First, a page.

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Save landmark farm conservation program

By Paul D. Johnson
Prairie Writers Circle

(Tuesday, July 8, 2003 -- CropChoice guest commentary) -- The latest farm bill includes a pioneering plan to preserve working farmland while it supports farm families. But the newborn is now on Congressí chopping block.

The new plan, years overdue, is called the Conservation Security Program. In contrast to the usual subsidies for production, this landmark entitlement rewards responsible farming that conserves our soil and water for future generations.

The Agriculture Department this summer is developing the plan's exact rules. Enrollment is scheduled to start Oct. 1.

But last month the House Appropriations Committee cut all funding. And to add more insult to conscientious farmers, the committee zeroed out money for two other innovative programs that support family farms, rural communities and the environment -- one that assists farmers pursuing alternatives to stay in business, such as direct marketing, and another that helps farmers become more energy efficient.

The committee is essentially rewriting the farm bill, approved in 2002, to take us back to business as usual.

Traditional federal crop payments to farmers are tied to production. They guarantee an income for what the farmer grows, but are keyed to output, regardless of how a farmer treats his land. Farmers keep very little of this income. The biggest beneficiaries are the corporations that sell the farmer the equipment, fertilizers, pesticides and other supplies needed to boost production.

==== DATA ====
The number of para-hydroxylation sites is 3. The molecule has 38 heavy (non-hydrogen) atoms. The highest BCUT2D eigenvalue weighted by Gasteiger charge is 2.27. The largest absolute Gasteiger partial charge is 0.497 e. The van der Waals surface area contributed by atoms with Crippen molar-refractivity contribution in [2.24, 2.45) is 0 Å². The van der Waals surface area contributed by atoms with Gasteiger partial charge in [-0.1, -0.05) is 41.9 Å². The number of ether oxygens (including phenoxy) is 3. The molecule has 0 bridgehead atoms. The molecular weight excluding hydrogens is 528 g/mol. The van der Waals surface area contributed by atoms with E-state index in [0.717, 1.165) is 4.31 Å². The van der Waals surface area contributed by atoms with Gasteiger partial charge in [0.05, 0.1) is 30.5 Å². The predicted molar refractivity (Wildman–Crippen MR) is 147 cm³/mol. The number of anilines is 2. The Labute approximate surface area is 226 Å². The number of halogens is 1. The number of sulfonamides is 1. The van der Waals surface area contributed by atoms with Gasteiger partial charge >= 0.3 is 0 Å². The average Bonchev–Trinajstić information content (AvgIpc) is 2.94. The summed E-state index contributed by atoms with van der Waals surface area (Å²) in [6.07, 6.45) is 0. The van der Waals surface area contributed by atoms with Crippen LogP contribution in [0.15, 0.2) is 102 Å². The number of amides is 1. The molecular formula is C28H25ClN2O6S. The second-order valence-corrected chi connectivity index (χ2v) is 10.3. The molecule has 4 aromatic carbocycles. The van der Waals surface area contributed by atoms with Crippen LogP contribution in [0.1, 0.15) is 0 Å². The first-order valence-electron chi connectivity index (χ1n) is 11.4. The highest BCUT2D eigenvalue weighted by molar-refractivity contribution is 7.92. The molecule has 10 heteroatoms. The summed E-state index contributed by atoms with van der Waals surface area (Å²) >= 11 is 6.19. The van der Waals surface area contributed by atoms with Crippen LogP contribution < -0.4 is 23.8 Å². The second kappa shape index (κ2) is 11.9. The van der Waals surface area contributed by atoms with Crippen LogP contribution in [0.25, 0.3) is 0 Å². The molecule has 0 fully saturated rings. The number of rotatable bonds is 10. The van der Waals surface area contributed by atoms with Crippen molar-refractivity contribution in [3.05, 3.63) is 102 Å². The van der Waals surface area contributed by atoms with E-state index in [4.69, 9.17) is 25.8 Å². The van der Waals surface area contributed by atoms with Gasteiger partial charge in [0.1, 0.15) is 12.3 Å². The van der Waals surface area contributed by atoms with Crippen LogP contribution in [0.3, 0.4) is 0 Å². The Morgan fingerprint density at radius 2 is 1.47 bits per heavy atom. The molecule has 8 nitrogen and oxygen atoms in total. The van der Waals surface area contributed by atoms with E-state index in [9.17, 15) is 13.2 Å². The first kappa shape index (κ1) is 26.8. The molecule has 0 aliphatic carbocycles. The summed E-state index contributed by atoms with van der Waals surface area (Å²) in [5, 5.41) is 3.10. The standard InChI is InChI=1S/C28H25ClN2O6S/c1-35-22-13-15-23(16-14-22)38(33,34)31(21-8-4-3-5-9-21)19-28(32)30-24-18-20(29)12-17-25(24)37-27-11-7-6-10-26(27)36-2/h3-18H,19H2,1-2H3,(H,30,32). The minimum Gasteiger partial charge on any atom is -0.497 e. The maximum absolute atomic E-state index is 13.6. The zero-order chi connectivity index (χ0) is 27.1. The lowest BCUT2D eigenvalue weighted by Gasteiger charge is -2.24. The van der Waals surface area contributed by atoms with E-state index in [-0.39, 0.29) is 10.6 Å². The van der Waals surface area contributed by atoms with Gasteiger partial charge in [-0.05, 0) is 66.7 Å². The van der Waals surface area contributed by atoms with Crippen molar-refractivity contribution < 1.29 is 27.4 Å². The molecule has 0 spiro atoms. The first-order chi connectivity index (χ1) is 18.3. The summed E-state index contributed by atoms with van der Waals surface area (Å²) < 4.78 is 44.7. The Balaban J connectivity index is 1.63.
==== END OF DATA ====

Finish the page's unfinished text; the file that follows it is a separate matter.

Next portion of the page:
Conservation Security, on the other hand, would encourage farmersí good stewardship of the land on which we all depend.

Here is how the program would work. A farmer consults a USDA conservationist to evaluate the farmís effects on its natural resources. The farmer decides what level of conservation he is willing to achieve. A plan is developed for farming practices such as crop rotations, improved grazing and grass buffer strips to filter runoff. At the highest level, the farmer must develop a whole-farm plan that will protect all identifiable resources from degradation.

Unlike federal crop payments that give 70 percent of $17 billion annually to only 10 percent of enrolled farms for just eight specific crops, Conservation Security would cost an estimated $4 billion over 10 years and address all crop and livestock operations in all regions of the country. It would help any farmer or rancher willing to adopt or continue verifiable conservation.

With more than 80 percent of farmers working off farm to survive low grain and livestock prices, the program would be an important support for good stewardship. And Conservation Security would be an effective way to address the many environmental problems blamed on agriculture.

If reasonable limits were set on crop payments to the nationís largest farms, as proposed by Sen. Charles Grassley of Iowa, all of the new innovative farm programs that the House committee axed could be restored at no additional cost to the federal budget.

Agricultural policy is at a crossroads as the House and Senate work to finish farm bill funding details by mid-July. The Conservation Security Program starts to define a new direction, one that rewards the nation's most responsible farmers. It recognizes that soil and water conservation is a national long-term responsibility that should be fairly shared by the farmer and the taxpayer. Lawmakers saw this in passing the 2002 farm bill.

Congress should stay the wise course it set last year. The long-term health of our most precious resource, the land, demands it.

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Paul D. Johnson is a northeast Kansas organic market gardener and a family farm legislative advocate for several churches in Kansas. He is a member of the Prairie Writers Circle at The Land Institute, Salina, Kan.